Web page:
FG call for boost to Army's overseas peace missions
Fine Gael last night proposed a radical change in Ireland's foreign policy by allowing troops to take part in overseas peace missions without the approval of the United Nations.
At the moment, the involvement of the Defence Forces in peace missions is controlled by the "triple-lock" policy.
This means that approval for a mission must initially be granted by the UN Security Council and our troops' involvement must then be sanctioned by the Government and the Dail.
The Government has committed 850 troops to overseas duties, although the Defence Forces have had no major mission involvement since the withdrawal from Chad.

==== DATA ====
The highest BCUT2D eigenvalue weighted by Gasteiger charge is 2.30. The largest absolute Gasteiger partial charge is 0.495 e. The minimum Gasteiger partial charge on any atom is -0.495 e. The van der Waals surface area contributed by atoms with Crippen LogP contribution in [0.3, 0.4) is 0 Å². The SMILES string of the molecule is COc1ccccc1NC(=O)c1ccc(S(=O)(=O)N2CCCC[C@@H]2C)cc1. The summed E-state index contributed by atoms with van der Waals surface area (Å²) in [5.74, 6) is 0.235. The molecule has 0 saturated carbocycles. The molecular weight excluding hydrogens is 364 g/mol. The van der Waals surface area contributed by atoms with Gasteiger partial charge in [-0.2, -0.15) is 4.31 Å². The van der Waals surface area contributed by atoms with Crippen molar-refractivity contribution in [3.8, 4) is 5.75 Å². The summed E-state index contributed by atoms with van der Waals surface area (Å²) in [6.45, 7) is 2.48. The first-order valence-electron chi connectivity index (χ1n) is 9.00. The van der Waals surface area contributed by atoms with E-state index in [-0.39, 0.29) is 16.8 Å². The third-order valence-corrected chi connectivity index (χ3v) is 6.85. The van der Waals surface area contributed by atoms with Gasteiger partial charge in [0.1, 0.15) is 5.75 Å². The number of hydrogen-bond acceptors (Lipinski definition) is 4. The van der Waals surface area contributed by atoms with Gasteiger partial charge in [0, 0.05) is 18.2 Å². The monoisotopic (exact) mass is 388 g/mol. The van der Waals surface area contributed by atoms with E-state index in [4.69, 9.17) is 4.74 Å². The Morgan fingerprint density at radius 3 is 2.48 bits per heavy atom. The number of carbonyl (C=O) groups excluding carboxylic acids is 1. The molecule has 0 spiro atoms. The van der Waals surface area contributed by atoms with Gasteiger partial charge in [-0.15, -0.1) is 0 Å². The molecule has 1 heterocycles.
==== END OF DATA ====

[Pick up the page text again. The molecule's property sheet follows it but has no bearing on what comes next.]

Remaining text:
Last night, Fine Gael's foreign affairs spokesman Sean Barrett said Ireland's influence within the UN far transcended the reality of our status as a small nation, due mainly to our hard-earned reputation as peacekeepers and our willingness to participate in missions around the globe.
It was now time to examine whether we should continue to allow ourselves to be limited by the triple-lock mechanism in deciding to deploy troops overseas, he said.
Mr Barrett said the council represented World War Two allies and did not reflect new 21st Century realities or fair representation of its 192 member countries.
He said a comprehensive overhaul was necessary to allow the UN to react more quickly and said the current crisis in Pakistan was the latest example of the world's slow response.